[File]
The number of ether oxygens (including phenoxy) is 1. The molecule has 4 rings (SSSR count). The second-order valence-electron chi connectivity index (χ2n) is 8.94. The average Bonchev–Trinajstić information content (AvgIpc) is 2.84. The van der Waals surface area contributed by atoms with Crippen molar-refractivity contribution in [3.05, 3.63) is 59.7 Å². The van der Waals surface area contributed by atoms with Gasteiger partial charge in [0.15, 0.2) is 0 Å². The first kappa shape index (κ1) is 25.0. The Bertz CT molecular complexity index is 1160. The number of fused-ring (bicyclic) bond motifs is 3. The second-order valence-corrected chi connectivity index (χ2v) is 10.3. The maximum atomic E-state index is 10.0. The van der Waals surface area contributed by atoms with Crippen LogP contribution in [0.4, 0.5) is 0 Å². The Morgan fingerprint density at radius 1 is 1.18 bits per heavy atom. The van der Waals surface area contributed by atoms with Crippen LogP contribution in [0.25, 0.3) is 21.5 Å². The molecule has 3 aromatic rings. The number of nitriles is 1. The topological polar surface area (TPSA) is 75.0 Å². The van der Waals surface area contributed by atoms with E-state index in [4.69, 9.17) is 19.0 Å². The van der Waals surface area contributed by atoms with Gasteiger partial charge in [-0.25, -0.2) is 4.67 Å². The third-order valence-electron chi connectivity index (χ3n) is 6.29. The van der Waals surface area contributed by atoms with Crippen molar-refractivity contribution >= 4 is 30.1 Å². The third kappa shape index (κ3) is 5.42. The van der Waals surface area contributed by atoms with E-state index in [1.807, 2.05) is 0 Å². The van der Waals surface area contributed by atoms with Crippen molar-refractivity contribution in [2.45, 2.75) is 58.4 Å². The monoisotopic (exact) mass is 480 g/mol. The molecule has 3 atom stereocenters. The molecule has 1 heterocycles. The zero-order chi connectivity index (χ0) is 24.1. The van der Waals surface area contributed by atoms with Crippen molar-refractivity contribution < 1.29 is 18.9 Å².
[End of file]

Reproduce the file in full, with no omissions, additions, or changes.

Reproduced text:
The number of ether oxygens (including phenoxy) is 1. The molecule has 4 rings (SSSR count). The second-order valence-electron chi connectivity index (χ2n) is 8.94. The average Bonchev–Trinajstić information content (AvgIpc) is 2.84. The van der Waals surface area contributed by atoms with Crippen molar-refractivity contribution in [3.05, 3.63) is 59.7 Å². The van der Waals surface area contributed by atoms with Gasteiger partial charge in [0.15, 0.2) is 0 Å². The first kappa shape index (κ1) is 25.0. The Bertz CT molecular complexity index is 1160. The number of fused-ring (bicyclic) bond motifs is 3. The second-order valence-corrected chi connectivity index (χ2v) is 10.3. The maximum atomic E-state index is 10.0. The van der Waals surface area contributed by atoms with Crippen LogP contribution in [0.4, 0.5) is 0 Å². The Morgan fingerprint density at radius 1 is 1.18 bits per heavy atom. The van der Waals surface area contributed by atoms with Crippen LogP contribution in [0.25, 0.3) is 21.5 Å². The molecule has 3 aromatic rings. The number of nitriles is 1. The topological polar surface area (TPSA) is 75.0 Å². The van der Waals surface area contributed by atoms with E-state index in [4.69, 9.17) is 19.0 Å². The van der Waals surface area contributed by atoms with Gasteiger partial charge in [-0.25, -0.2) is 4.67 Å². The third-order valence-electron chi connectivity index (χ3n) is 6.29. The van der Waals surface area contributed by atoms with Crippen molar-refractivity contribution >= 4 is 30.1 Å². The third kappa shape index (κ3) is 5.42. The van der Waals surface area contributed by atoms with E-state index in [1.807, 2.05) is 0 Å². The van der Waals surface area contributed by atoms with Crippen molar-refractivity contribution in [2.45, 2.75) is 58.4 Å². The monoisotopic (exact) mass is 480 g/mol. The molecule has 3 atom stereocenters. The molecule has 1 heterocycles. The zero-order chi connectivity index (χ0) is 24.1. The van der Waals surface area contributed by atoms with Crippen molar-refractivity contribution < 1.29 is 18.9 Å².